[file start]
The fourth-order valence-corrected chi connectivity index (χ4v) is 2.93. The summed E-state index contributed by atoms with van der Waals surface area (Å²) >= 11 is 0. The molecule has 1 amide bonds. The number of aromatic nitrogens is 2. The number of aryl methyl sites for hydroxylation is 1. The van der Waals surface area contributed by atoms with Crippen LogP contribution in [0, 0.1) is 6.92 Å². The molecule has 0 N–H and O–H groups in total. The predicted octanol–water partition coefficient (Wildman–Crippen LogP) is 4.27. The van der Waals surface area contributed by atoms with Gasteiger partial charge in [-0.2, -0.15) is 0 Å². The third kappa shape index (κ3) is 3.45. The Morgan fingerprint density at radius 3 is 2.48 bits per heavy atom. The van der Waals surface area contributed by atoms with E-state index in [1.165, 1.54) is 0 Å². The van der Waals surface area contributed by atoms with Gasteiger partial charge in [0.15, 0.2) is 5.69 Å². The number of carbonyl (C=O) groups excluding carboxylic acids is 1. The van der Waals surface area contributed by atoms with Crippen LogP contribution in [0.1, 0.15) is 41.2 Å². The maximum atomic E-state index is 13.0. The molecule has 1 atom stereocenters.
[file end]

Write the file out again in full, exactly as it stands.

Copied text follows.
The fourth-order valence-corrected chi connectivity index (χ4v) is 2.93. The summed E-state index contributed by atoms with van der Waals surface area (Å²) >= 11 is 0. The molecule has 1 amide bonds. The number of aromatic nitrogens is 2. The number of aryl methyl sites for hydroxylation is 1. The van der Waals surface area contributed by atoms with Crippen LogP contribution in [0, 0.1) is 6.92 Å². The molecule has 0 N–H and O–H groups in total. The predicted octanol–water partition coefficient (Wildman–Crippen LogP) is 4.27. The van der Waals surface area contributed by atoms with Gasteiger partial charge in [-0.2, -0.15) is 0 Å². The third kappa shape index (κ3) is 3.45. The Morgan fingerprint density at radius 3 is 2.48 bits per heavy atom. The van der Waals surface area contributed by atoms with E-state index in [1.165, 1.54) is 0 Å². The van der Waals surface area contributed by atoms with Gasteiger partial charge in [0.15, 0.2) is 5.69 Å². The number of carbonyl (C=O) groups excluding carboxylic acids is 1. The van der Waals surface area contributed by atoms with Crippen LogP contribution in [0.1, 0.15) is 41.2 Å². The maximum atomic E-state index is 13.0. The molecule has 1 atom stereocenters.